McWilliams claims that people go vegan gradually. That may be but we shouldn’t modify the ethical end point to accommodate the circuitous route that many of us take to get there.

Finally, McWilliams endorses the notion that abolitionists reject the idea that people will go vegan only “when they’re personally ready to” and that abolitionists favor “strong-arm[ing]” people into going vegan. That is inaccurate and unfair. The abolitionist position, as I have developed it, is clear: we need to have a respectful discussion on the matter of animal ethics. Indeed, the fundamental tenet of the abolitionist approach is that we ought to seek incremental change through creative, nonviolent vegan advocacy.

Let’s decline the invitation to climb aboard the animal welfare bandwagon. It sails right past the moral issue.

52 Comments

  1. Paul Miramontes says:

    Well said Mr.Francione!

  2. Further Thoughts on Happy Meat « Animal Blawg says:

    [...] who also wrote about related issues here and here. Columbia University Press blog published a response by Professor [...]

  3. Jason says:

    Excellent.

  4. John T. says:

    There is no way to get around Francione’s logic or his facts about animal welfare regulations.

    Human slavery exists, albeit in a smaller way, on this planet today. Should we seek to regulate it or abolish it? And if animal welfarists say that we should abolish human slavery but work to regulate animal treatment, then why the difference? The difference in “tactics” is absolutely speciesist in nature.

  5. Sarah Woodcock says:

    Professor Francione’s philosophies are clear, consistent, and applicable. In my animal rights advocacy, I am constantly trying to dispel the myths promoted by welfarists and new welfarists. I encourage everyone interested in animal liberation to read his essays and his books…especially his book The Animal Rights Debate: Abolition or Regulation?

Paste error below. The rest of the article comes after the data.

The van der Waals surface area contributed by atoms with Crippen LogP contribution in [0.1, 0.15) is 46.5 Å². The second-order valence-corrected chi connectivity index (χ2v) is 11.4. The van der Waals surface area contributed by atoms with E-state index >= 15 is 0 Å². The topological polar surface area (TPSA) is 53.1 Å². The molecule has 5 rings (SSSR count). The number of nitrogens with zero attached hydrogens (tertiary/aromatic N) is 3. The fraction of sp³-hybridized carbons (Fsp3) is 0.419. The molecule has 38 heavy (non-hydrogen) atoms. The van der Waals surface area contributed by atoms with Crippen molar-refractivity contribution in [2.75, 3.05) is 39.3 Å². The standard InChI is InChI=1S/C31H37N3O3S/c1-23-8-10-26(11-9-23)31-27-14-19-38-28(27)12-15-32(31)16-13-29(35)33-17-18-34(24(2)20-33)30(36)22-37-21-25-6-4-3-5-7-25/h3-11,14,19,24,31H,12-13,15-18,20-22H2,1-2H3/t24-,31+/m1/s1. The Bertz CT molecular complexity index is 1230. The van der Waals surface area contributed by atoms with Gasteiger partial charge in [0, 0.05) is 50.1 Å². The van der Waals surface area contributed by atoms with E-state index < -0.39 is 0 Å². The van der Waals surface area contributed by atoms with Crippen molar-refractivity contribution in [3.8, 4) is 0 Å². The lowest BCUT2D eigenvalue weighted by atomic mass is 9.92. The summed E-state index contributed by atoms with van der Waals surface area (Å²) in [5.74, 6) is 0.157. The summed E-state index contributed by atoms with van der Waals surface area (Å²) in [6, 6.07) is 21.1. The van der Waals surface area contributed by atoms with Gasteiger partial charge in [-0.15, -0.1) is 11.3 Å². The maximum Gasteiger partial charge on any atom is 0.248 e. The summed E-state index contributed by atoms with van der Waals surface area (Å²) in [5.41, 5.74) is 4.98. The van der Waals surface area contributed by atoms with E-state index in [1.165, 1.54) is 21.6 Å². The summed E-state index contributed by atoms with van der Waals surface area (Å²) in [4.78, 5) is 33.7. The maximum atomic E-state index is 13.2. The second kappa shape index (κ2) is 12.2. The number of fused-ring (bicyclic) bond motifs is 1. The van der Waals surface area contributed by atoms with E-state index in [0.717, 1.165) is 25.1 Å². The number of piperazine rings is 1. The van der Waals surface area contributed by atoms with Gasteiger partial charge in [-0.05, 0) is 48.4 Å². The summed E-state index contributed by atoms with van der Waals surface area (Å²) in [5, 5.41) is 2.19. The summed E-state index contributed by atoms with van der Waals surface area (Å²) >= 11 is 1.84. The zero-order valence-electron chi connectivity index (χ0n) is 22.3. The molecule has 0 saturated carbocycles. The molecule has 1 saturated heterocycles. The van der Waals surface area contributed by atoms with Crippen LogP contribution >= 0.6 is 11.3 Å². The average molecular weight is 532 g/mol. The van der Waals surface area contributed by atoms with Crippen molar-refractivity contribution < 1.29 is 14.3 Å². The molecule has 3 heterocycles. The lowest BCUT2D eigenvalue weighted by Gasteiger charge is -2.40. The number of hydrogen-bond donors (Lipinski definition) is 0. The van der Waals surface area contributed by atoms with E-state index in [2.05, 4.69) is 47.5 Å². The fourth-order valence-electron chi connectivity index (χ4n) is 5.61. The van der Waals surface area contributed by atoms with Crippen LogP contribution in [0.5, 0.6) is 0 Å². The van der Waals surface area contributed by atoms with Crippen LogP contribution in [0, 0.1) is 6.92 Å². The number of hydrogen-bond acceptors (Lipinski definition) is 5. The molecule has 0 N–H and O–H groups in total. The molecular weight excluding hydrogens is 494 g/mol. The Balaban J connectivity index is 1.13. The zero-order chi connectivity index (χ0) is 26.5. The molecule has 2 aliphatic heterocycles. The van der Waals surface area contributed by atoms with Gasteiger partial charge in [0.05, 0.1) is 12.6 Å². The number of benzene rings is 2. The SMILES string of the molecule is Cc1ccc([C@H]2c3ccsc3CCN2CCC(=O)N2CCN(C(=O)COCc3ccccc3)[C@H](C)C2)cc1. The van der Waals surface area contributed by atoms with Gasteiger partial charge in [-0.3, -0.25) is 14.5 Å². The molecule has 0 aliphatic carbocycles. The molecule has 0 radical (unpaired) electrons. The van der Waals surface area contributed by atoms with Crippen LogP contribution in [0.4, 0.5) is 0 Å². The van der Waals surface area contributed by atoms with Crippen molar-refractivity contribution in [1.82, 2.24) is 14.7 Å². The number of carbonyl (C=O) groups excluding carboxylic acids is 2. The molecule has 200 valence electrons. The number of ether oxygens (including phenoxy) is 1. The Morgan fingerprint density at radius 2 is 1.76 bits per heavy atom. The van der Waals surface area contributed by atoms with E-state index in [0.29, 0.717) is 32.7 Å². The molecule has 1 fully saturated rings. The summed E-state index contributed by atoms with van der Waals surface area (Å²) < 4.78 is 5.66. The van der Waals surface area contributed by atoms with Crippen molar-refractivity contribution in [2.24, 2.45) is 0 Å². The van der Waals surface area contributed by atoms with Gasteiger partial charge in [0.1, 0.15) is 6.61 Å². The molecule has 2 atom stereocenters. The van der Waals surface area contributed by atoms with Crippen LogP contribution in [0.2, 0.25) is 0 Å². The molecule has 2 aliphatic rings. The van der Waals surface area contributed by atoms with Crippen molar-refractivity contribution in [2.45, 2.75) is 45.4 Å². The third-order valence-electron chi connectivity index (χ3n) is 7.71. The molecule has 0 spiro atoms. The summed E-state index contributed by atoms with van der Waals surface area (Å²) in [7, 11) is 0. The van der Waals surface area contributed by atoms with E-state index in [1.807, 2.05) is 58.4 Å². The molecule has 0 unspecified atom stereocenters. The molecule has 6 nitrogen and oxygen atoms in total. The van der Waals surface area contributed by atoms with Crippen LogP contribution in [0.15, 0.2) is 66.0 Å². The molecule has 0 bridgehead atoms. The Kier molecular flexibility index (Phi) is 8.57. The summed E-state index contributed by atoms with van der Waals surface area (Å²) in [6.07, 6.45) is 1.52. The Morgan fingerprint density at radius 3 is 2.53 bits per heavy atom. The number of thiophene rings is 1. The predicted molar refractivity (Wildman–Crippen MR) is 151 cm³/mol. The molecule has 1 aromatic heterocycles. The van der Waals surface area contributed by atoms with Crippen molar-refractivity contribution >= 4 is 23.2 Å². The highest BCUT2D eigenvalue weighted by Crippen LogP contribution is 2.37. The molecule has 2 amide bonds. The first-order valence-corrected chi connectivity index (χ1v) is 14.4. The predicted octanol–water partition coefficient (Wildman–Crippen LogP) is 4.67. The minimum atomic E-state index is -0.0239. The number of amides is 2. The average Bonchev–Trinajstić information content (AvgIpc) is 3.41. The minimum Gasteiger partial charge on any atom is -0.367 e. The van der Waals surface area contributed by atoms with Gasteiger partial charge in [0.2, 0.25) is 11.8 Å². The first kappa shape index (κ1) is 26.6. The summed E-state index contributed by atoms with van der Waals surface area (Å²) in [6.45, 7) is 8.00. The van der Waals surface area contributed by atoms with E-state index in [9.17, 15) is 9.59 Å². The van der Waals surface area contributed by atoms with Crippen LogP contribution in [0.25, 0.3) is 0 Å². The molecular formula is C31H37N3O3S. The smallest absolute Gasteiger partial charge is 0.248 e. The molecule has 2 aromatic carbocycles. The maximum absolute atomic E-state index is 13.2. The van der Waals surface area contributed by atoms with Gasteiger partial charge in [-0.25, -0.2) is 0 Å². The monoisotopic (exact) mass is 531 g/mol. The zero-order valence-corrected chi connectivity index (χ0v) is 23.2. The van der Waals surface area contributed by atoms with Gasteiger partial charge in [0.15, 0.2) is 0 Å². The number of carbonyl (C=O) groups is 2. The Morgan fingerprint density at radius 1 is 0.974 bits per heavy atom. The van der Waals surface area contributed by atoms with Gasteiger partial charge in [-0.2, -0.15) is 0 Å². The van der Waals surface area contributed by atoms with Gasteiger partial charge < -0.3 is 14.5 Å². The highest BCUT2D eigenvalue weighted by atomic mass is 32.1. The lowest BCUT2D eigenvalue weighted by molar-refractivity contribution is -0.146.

6. Francine L. says:

    In his article, McWilliams referred to long-time vegan Melanie Joy, saying:
    “Asking people to stop eating animals, as Joy sees it, is more than asking for a change in behaviour; it’s asking for a profound shift in consciousness that people make only when they’re personally ready to do so.”

    I can’t see the point of this statement. Of course people will become vegan on their own. What we can do is stop trying to delay the shift in consciousness by promoting useless welfare improvements.
    The reason so many people become vegan gradually is that the animal organisations are encouraging them to do it gradually. Welfarists assume that few of us have the integrity to deny ourselves enjoyment for the sake of justice and compassion. It is condescension of the worst kind; the kind that assumes others are too stupid and short sighted to see reason even when defenceless creatures are facing suffering and death. And, as Francione has pointed out in the past, it smacks of dishonesty. To me, it’s like being invited to a picnic only to find out it’s actually a prayer session in a church basement where you only get a sandwich if you agree to ‘be saved’.
    ‘We all come to Jesus in our own unique little ways’
    I see this as a meaningless comparison. Firstly, to say it doesn’t matter how we get there as long as we get there in the end is to place such an extraordinarily small value on the life of a creature. Secondly, one doesn’t have to be acquainted with Christianity or religion to prevent cruelty. One does however, have to abstain from PROMOTING any sort of exploitation, whether or not it’s ‘cruelty-lite’ in order to bring about the end of animal exploitation.
    Abolitionism is definitely working. People are turning vegan every day. Sure, they may slip up a few times (maybe many times) but they are clear what their goal is: the end of animal exploitation.
    Take a look at the RSPCA welfare standards in the UK, a country that is considered to be fairly ahead in terms of animal welfare:
    http://www.rspca.org.uk/sciencegroup/farmanimals/standards/hatcheries
    CK1.2 states that a permitted method of killing chicks is maceration.
    Welfare reform is not working.

  7. Douglas Ou-ee-ii-jay-ii Jack says: